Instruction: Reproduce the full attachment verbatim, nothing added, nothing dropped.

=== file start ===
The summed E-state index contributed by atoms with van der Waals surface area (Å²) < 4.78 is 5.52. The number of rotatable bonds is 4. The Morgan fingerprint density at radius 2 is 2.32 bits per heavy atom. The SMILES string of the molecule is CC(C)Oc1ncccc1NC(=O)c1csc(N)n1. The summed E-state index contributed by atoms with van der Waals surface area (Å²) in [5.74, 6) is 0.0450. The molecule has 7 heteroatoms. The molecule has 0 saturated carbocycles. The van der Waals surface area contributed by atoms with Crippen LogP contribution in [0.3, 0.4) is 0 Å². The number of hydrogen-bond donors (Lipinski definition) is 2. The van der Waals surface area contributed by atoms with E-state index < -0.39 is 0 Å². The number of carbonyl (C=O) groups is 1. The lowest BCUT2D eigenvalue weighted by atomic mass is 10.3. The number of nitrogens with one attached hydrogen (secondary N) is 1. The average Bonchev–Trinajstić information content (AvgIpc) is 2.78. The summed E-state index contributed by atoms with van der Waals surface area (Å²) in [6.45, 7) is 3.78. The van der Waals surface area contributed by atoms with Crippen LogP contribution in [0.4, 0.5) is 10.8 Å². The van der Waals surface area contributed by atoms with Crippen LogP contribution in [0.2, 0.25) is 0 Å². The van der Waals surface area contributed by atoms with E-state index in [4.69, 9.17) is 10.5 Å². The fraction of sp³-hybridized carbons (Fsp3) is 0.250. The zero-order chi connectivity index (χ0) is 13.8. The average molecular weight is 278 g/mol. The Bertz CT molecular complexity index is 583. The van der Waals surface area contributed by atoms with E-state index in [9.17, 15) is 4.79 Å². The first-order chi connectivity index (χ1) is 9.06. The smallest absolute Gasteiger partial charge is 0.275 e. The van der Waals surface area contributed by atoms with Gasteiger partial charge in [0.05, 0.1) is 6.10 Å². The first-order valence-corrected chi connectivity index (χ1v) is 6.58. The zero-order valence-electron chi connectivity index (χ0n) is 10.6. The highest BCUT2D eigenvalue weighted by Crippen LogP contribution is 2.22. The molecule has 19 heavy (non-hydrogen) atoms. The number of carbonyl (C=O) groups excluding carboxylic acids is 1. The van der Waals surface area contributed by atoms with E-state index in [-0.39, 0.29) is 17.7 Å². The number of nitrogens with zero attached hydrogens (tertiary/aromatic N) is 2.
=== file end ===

The summed E-state index contributed by atoms with van der Waals surface area (Å²) < 4.78 is 5.52. The number of rotatable bonds is 4. The Morgan fingerprint density at radius 2 is 2.32 bits per heavy atom. The SMILES string of the molecule is CC(C)Oc1ncccc1NC(=O)c1csc(N)n1. The summed E-state index contributed by atoms with van der Waals surface area (Å²) in [5.74, 6) is 0.0450. The molecule has 7 heteroatoms. The molecule has 0 saturated carbocycles. The van der Waals surface area contributed by atoms with Crippen LogP contribution in [0.3, 0.4) is 0 Å². The number of hydrogen-bond donors (Lipinski definition) is 2. The van der Waals surface area contributed by atoms with E-state index < -0.39 is 0 Å². The number of carbonyl (C=O) groups is 1. The lowest BCUT2D eigenvalue weighted by atomic mass is 10.3. The number of nitrogens with one attached hydrogen (secondary N) is 1. The average Bonchev–Trinajstić information content (AvgIpc) is 2.78. The summed E-state index contributed by atoms with van der Waals surface area (Å²) in [6.45, 7) is 3.78. The van der Waals surface area contributed by atoms with Crippen LogP contribution in [0.4, 0.5) is 10.8 Å². The van der Waals surface area contributed by atoms with Crippen LogP contribution in [0.2, 0.25) is 0 Å². The van der Waals surface area contributed by atoms with E-state index in [4.69, 9.17) is 10.5 Å². The fraction of sp³-hybridized carbons (Fsp3) is 0.250. The zero-order chi connectivity index (χ0) is 13.8. The average molecular weight is 278 g/mol. The Bertz CT molecular complexity index is 583. The van der Waals surface area contributed by atoms with E-state index in [9.17, 15) is 4.79 Å². The first-order chi connectivity index (χ1) is 9.06. The smallest absolute Gasteiger partial charge is 0.275 e. The van der Waals surface area contributed by atoms with Gasteiger partial charge in [0.05, 0.1) is 6.10 Å². The first-order valence-corrected chi connectivity index (χ1v) is 6.58. The zero-order valence-electron chi connectivity index (χ0n) is 10.6. The highest BCUT2D eigenvalue weighted by Crippen LogP contribution is 2.22. The molecule has 19 heavy (non-hydrogen) atoms. The number of carbonyl (C=O) groups excluding carboxylic acids is 1. The van der Waals surface area contributed by atoms with E-state index in [-0.39, 0.29) is 17.7 Å². The number of nitrogens with zero attached hydrogens (tertiary/aromatic N) is 2.